I'm an integrator. I have been to the Pelco University and had my plane ticket, hotel and meals covered. I have and likely will continue to attend manufacturer parties, social hours, receptions whatever you want to call them. I will host receptions and social hours for my customers and potential customers. As stated repeatedly in this and other threads, wining and dining is a product of salesmanship. No one thinks those things are designed for anything other than influencing purchases. That pitch may come in the form of “educational" seminars and as a thank you for spending your valuable time with us, here is some food, drink, entertainment, ect. Please don’t demean yourself with clear embellishments or justifications of the “grueling 8-10 hours of training”. Grueling 8-10+ hours of training is for the techs who actually make these systems work such as the old Pelco University Digital Sentry certifications, (those attendees were always sweating those test) Bosch BVMS certifications, a network cert or even an actual IPVM course. Those courses all are actually grueling, not any fluff marketing seminar/roadshow/reception event which is specifically what John was addressing.

Good for you, you have built up long term relations ships and have customers who trust you, we all strive for that. And good for you that you try to stay current with products and technology. While you have obviously taken umbrage at the insinuation that these type of events could affect you and may attach some stigma to someone who is supposed to do an independent spec, you certainly can’t be naive enough to think it isn’t worthy of a conversation. Don’t get on your high horse and start this sort of crusade on behalf of all independent consultants that there is nothing to see here and everyone should move on. Sure, John’s “shock jock” style as some have called it gets on my nerves, but still the underlying point is valid. <INSERT MANUFACTURER NAME HERE> pays to influence people to spec, and thereby create purchases of their products. The issue isn’t that these events exist. I think John has stated and I agree with the point, it is who attends them that is an important distinction.

While you and likely many others see these events for what they are you can still choose to attend if you think it provides you and thereby your clients with a benefit that outweigh any question of impropriety. If that benefit is a free meal for you then great I suppose. Maybe it is the opportunity to network with other like-minded individuals. Or perhaps it is a an understanding of a specific manufacturers product capabilities, as presented by a not impartial party. I personally will take a shootout by IPVM over a manufactures pitch, but I will attended/read both. The distinction is I don’t pass myself off as independent consultant (and for all I know neither do you).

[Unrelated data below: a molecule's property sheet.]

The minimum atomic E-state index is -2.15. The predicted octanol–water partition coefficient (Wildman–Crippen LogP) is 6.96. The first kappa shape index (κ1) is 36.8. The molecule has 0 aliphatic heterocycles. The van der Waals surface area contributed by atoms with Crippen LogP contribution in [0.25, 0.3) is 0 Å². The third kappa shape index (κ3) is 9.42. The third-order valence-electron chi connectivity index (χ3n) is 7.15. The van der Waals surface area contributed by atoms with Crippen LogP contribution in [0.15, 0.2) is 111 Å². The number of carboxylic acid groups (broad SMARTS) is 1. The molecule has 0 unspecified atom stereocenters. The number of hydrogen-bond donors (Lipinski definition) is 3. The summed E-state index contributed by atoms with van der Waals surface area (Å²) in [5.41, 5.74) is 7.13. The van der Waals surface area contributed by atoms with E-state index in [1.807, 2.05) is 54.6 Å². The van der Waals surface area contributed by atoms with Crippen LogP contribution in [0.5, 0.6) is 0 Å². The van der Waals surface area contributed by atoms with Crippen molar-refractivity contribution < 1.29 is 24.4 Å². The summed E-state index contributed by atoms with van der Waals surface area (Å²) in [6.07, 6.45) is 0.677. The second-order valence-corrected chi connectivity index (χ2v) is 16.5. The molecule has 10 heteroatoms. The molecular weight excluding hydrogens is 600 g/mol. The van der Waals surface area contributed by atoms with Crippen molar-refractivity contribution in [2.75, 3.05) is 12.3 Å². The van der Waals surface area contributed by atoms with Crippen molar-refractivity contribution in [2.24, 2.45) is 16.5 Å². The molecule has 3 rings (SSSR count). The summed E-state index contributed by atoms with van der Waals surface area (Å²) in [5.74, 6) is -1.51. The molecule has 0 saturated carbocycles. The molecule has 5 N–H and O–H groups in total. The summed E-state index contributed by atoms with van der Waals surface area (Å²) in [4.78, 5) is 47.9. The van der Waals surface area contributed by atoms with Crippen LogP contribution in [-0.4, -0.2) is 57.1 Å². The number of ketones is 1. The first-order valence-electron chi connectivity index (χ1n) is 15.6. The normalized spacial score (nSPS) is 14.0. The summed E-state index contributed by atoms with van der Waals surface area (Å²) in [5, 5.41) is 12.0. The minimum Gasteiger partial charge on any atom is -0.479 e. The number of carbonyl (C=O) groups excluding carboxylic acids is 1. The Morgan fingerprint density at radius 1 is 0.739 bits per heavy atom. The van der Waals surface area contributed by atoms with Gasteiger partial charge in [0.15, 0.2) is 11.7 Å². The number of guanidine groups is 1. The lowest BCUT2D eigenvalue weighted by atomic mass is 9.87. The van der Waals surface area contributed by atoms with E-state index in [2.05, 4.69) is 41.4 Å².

You’ve made it clear that you find no value to this conversation and in many of the offerings of the site and as such are canceling your membership. That is indeed the best way to voice your disapproval. I may think it is a loss to have fewer voices in the conversation. The fact that you feel the need to demonstrate that lack of value to your boss probably says more about you than IPVM but that is just my opinion. Johns style may make the conversation harder, and letting it become personal aggravates it. But seriously do you think the topic doesn’t bring up some potential conflict of interest concerns specifically for A&E’s? No one’s saying you have to, I would just be surprised if that really were the case and I move on.

No demeaning going on at all, we just have different definitions of the word "grueling". Because for me, spending my entire weekend listening to various seminars and break-out groups when I could be fishing or flying is indeed grueling.

Is this some type of oath they take or part of their state licensing?

My wife used to work in a doctors office and they used to bring big catered lunches in all the time. I am not sure if that practice is still followed.

What about the managers at HOA's who are supposed to represent their clients/communities? Are they not supposed to accept gifts?

Is Axis taking names and logging all of designs that the A/E produce? Are the regional reps saying don't invite this firm, they don't spec Axis?

Sorry but if I am developing a building, and my engineer specs a product because he beer bobbed off a donkeys ass, we have bigger problems.

Is Axis taking names and logging all of designs that the A/E produce? Are the regional reps saying don't invite this firm, they don't spec Axis?

It's called CRM. Entry due by Friday.

Is this some type of oath they take...?

surely you’ve heard of the Hypocritic Oath ;)

John, 3 separate threads on the same topic?

Jay, the new threads act as firebreaks for a discussion that is out of control: directing the fire into areas where there is less fuel...